While some of us have been counting down the days until this year’s holiday season since last December, for many of us the holidays translate directly to increased spending and financial stress. This time of year can get really expensive, really fast, especially for families – and particularly for those going through separation or divorce who may suddenly be functioning on a smaller income. The holiday season often brings along with it greater pressure to spend money on gifts for friends and family members, holiday parties, on our children, and sometimes even on ourselves (we see you Black Friday sales). And while we fully support treating ourselves when we need to, part of self-care is taking care of ourselves in ways that prevent future distress. And for many of us, sticking to a budget is one of the best acts of self-care we can do.
Increased stress can lead to serious mental health problems – and financial pressures have a unique way of hanging over our heads for months, despite all our efforts to be more financially healthy. Sometimes, overspending during one holiday season can trail us in the form of credit card bills and loans for much longer than we’d like – regardless of whether we are now handling our money more effectively or not. Whether you’re a parent finally succumbing to the toys your kids have been begging you for all year, or a millennial trying to make rent, pay off student loans, and show your family that you appreciate them – here are some ways to stay on top of your finances to ensure that you don’t start off the new year underwater.
Evaluate your priorities
Will getting that $6 coffee drink three times a week actually make a difference in whether you can afford to treat the people you care about the way you want to? If so, make the sacrifice and actually make your coffee at home for the month – and see how much better you feel when you can put that money towards taking care of someone you love.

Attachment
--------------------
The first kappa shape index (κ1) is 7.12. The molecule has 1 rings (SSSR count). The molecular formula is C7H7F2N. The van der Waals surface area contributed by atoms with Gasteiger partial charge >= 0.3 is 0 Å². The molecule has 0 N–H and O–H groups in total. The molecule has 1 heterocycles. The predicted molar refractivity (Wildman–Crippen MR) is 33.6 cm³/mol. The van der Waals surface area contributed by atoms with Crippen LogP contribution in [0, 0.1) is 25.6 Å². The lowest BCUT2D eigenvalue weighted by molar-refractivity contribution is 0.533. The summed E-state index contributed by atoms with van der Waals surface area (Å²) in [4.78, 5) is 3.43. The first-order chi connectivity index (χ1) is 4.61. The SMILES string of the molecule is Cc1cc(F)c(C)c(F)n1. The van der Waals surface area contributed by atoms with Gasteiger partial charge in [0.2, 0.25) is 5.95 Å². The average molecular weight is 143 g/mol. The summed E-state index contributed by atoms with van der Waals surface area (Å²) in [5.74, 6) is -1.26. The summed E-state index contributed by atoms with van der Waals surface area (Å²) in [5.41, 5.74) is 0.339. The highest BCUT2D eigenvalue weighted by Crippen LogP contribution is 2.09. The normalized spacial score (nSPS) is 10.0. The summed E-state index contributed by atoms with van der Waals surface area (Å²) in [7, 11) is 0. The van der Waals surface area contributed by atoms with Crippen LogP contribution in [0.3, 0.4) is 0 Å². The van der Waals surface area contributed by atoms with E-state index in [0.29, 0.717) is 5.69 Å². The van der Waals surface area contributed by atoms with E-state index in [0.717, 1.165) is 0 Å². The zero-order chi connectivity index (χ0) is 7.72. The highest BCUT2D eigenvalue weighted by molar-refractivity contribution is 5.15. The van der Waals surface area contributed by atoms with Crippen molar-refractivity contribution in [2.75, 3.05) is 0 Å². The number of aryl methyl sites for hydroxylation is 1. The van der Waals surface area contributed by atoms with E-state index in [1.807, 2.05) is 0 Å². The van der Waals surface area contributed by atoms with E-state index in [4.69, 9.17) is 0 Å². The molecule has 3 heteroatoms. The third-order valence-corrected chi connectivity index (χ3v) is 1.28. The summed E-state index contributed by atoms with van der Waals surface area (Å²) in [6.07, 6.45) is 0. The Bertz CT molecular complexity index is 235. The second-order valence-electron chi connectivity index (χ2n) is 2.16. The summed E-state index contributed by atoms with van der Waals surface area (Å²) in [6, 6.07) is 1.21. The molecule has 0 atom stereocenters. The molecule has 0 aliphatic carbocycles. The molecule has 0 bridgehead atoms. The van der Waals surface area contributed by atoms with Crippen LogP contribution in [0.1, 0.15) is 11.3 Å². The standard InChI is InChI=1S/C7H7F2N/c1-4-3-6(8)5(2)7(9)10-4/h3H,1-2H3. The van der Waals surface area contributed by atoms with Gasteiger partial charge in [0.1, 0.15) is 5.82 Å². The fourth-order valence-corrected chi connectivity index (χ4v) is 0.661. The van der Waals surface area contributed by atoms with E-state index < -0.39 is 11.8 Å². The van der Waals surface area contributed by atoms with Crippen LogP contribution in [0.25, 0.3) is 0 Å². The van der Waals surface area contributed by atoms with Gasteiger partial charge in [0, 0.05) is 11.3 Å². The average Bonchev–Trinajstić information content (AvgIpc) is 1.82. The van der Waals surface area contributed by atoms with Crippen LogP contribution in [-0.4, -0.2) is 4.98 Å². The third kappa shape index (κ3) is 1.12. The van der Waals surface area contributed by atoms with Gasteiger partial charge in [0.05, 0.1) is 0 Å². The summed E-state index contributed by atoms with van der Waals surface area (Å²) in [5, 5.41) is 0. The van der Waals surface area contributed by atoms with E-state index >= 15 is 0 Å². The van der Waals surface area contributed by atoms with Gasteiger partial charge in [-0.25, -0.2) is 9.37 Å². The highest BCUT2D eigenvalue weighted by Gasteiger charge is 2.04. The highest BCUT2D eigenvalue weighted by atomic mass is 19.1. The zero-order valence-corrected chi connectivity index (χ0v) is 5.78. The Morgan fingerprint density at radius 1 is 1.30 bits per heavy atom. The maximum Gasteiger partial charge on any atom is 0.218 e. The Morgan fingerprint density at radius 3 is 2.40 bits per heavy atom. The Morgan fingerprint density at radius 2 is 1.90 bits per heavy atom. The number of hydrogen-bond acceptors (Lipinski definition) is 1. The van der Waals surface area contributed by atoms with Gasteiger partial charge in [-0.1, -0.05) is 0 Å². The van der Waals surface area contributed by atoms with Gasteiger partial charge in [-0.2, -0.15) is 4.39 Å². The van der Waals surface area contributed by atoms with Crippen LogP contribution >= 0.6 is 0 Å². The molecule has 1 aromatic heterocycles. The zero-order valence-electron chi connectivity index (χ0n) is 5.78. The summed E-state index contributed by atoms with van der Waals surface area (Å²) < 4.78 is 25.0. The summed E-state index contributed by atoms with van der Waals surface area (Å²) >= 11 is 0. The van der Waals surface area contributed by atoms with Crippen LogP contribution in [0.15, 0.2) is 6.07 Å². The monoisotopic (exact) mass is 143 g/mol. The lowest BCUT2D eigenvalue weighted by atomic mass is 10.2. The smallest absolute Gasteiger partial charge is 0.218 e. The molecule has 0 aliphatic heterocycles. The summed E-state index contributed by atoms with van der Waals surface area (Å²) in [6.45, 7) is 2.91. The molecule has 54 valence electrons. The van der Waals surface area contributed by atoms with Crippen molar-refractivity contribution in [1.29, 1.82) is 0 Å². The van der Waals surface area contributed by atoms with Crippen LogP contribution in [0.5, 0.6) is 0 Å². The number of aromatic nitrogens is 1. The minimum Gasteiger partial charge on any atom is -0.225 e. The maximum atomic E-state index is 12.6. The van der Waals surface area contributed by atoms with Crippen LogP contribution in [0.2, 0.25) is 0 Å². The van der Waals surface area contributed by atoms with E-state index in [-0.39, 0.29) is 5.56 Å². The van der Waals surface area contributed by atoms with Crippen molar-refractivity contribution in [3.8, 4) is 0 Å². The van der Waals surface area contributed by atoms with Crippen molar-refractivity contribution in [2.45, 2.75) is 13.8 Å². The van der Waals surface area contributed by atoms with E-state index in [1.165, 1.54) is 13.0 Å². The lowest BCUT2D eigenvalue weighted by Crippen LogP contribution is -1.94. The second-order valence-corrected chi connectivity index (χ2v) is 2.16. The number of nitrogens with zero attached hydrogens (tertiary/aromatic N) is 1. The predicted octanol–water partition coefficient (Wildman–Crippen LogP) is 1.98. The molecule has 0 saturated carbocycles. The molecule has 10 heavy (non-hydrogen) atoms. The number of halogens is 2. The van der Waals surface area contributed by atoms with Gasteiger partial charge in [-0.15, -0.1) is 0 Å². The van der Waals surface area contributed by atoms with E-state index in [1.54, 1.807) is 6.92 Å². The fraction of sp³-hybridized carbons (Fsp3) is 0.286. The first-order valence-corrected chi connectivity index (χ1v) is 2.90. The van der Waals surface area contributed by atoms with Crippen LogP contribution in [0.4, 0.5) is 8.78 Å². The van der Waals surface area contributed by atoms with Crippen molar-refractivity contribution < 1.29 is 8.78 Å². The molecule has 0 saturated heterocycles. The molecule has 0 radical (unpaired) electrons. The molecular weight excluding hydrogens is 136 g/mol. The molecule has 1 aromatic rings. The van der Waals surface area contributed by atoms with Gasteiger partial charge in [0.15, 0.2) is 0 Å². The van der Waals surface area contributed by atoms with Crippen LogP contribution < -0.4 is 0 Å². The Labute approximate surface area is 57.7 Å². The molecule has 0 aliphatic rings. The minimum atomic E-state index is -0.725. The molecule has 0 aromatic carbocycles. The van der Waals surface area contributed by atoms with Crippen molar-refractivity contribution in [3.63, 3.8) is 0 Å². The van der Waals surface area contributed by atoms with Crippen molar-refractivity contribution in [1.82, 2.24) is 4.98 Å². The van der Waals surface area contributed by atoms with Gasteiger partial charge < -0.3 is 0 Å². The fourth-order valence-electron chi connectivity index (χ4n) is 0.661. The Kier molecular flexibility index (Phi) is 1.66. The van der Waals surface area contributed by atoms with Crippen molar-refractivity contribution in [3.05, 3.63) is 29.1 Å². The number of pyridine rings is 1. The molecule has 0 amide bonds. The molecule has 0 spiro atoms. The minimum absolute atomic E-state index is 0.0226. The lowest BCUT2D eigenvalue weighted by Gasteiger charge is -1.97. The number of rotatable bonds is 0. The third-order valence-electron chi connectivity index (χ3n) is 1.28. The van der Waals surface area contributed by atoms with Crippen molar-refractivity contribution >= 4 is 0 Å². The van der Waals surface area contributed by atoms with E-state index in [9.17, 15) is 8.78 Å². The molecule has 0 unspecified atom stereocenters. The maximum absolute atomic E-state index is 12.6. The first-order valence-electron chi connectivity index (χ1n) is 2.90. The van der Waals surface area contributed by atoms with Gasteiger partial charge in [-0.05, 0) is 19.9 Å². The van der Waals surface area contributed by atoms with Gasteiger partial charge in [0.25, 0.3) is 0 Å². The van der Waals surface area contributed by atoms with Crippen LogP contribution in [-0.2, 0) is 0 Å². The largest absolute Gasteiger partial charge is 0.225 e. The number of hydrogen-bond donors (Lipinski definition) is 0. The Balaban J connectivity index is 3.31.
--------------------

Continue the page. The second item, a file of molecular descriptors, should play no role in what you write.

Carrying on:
Figure out what you can actually afford to spend – and stick to it
If you want to set yourself up for success, sit down and crunch the numbers. Compare your income versus your expenses, and write down how much is leftover. Choose how much you want to save, and how much you want to devote to the holidays – and keep your word to yourself. Respect yourself enough to take your own word seriously. You’ll thank yourself later.
Revisit homemade gifts
Though most of us have moved on from popsicle stick crafts and macaroni noodle paintings, homemade gifts retain their power as meaningful yet affordable ways to connect with the people we care about. Spending time putting together a scrapbook of a trip you took with your partner, finally taking the time to digitize all your parents’ photos and putting them on a flash drive for them, or consolidating decades of family recipes into one organized binder can all go a really long way in making someone’s holiday truly memorable (and in saving you money).
Check your statements regularly
Yes – even when you don’t want to. Very few of us actually carry and use cash anymore – and while this tends to be more secure, it also means that spending money no longer feels like “spending money.” Handing over a wad of cash is an entirely different experience than tapping your phone, watch, or debit card on a tiny handheld payment machine. Digital payment systems make it much easier for us to conveniently forget what we buy, and to overspend. Scroll through your statements over your morning coffee and remind yourself what you’ve already spent. You’re more likely to stick to your priorities and spending goals when you have a realistic idea of where you stand.
There are tons of apps out there that can notify you when you’re getting close to your spending limit for a certain category (that you’ve set yourself), and track how much money you’re spending on what. Use these to your advantage and help yourself stick to your goals!
The holiday season can be a wonderful yet stressful time. We are all doing our best to take care of ourselves and those we care about – and sometimes we just need to open our minds a little wider and consider other ways to give back (that will benefit us in the long-run too).